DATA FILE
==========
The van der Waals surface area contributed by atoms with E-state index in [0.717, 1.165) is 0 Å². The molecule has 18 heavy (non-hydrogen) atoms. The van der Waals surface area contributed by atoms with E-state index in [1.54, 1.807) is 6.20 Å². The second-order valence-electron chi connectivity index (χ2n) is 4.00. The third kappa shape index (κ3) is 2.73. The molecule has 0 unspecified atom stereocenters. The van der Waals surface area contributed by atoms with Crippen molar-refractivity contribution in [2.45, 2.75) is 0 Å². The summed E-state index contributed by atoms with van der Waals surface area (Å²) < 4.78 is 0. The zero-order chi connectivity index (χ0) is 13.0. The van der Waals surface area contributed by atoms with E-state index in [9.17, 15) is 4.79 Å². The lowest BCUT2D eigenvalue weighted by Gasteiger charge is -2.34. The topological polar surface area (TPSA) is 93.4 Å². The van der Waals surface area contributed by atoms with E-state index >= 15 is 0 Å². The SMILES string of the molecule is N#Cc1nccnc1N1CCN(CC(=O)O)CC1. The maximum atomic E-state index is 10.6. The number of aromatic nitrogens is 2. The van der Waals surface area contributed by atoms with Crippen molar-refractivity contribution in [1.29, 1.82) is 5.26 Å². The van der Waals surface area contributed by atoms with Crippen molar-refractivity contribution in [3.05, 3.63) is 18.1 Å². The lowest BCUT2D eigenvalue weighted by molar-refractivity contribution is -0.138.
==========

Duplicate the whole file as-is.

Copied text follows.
The van der Waals surface area contributed by atoms with E-state index in [0.717, 1.165) is 0 Å². The molecule has 18 heavy (non-hydrogen) atoms. The van der Waals surface area contributed by atoms with E-state index in [1.54, 1.807) is 6.20 Å². The second-order valence-electron chi connectivity index (χ2n) is 4.00. The third kappa shape index (κ3) is 2.73. The molecule has 0 unspecified atom stereocenters. The van der Waals surface area contributed by atoms with Crippen molar-refractivity contribution in [2.45, 2.75) is 0 Å². The summed E-state index contributed by atoms with van der Waals surface area (Å²) < 4.78 is 0. The zero-order chi connectivity index (χ0) is 13.0. The van der Waals surface area contributed by atoms with E-state index in [9.17, 15) is 4.79 Å². The lowest BCUT2D eigenvalue weighted by Gasteiger charge is -2.34. The topological polar surface area (TPSA) is 93.4 Å². The van der Waals surface area contributed by atoms with E-state index >= 15 is 0 Å². The SMILES string of the molecule is N#Cc1nccnc1N1CCN(CC(=O)O)CC1. The maximum atomic E-state index is 10.6. The number of aromatic nitrogens is 2. The van der Waals surface area contributed by atoms with Crippen molar-refractivity contribution in [1.29, 1.82) is 5.26 Å². The van der Waals surface area contributed by atoms with Crippen molar-refractivity contribution in [3.05, 3.63) is 18.1 Å². The lowest BCUT2D eigenvalue weighted by molar-refractivity contribution is -0.138.